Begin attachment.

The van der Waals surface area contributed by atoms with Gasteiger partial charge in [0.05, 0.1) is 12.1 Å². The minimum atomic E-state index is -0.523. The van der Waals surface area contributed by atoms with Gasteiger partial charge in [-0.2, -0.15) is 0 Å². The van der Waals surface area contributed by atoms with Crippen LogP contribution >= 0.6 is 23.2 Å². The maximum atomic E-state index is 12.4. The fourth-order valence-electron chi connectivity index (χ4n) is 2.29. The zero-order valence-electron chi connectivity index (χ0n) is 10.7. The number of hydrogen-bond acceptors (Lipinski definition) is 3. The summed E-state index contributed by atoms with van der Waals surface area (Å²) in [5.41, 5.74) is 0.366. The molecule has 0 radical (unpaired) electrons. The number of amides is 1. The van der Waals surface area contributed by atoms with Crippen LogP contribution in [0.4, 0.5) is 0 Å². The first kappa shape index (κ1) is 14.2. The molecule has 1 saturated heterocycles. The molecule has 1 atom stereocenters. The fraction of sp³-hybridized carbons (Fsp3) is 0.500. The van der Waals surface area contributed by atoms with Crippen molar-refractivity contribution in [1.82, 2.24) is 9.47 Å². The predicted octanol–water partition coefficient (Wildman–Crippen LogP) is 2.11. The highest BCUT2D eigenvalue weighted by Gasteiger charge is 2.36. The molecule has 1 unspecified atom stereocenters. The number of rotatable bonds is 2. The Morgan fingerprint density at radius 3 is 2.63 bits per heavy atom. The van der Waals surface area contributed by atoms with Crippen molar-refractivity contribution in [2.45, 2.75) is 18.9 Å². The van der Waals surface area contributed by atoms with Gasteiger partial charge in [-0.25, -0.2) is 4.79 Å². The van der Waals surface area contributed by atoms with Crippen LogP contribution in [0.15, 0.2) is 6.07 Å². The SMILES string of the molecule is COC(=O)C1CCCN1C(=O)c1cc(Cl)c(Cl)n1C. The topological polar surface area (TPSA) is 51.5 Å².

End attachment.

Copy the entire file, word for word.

The van der Waals surface area contributed by atoms with Gasteiger partial charge in [0.05, 0.1) is 12.1 Å². The minimum atomic E-state index is -0.523. The van der Waals surface area contributed by atoms with Gasteiger partial charge in [-0.2, -0.15) is 0 Å². The van der Waals surface area contributed by atoms with Crippen LogP contribution >= 0.6 is 23.2 Å². The maximum atomic E-state index is 12.4. The fourth-order valence-electron chi connectivity index (χ4n) is 2.29. The zero-order valence-electron chi connectivity index (χ0n) is 10.7. The number of hydrogen-bond acceptors (Lipinski definition) is 3. The summed E-state index contributed by atoms with van der Waals surface area (Å²) in [5.41, 5.74) is 0.366. The molecule has 0 radical (unpaired) electrons. The number of amides is 1. The van der Waals surface area contributed by atoms with Crippen LogP contribution in [0.4, 0.5) is 0 Å². The first kappa shape index (κ1) is 14.2. The molecule has 1 saturated heterocycles. The molecule has 1 atom stereocenters. The fraction of sp³-hybridized carbons (Fsp3) is 0.500. The van der Waals surface area contributed by atoms with Crippen molar-refractivity contribution in [1.82, 2.24) is 9.47 Å². The predicted octanol–water partition coefficient (Wildman–Crippen LogP) is 2.11. The highest BCUT2D eigenvalue weighted by Gasteiger charge is 2.36. The molecule has 1 unspecified atom stereocenters. The number of rotatable bonds is 2. The Morgan fingerprint density at radius 3 is 2.63 bits per heavy atom. The van der Waals surface area contributed by atoms with Crippen molar-refractivity contribution in [2.45, 2.75) is 18.9 Å². The van der Waals surface area contributed by atoms with Gasteiger partial charge in [-0.25, -0.2) is 4.79 Å². The van der Waals surface area contributed by atoms with Crippen LogP contribution in [0.15, 0.2) is 6.07 Å². The SMILES string of the molecule is COC(=O)C1CCCN1C(=O)c1cc(Cl)c(Cl)n1C. The topological polar surface area (TPSA) is 51.5 Å².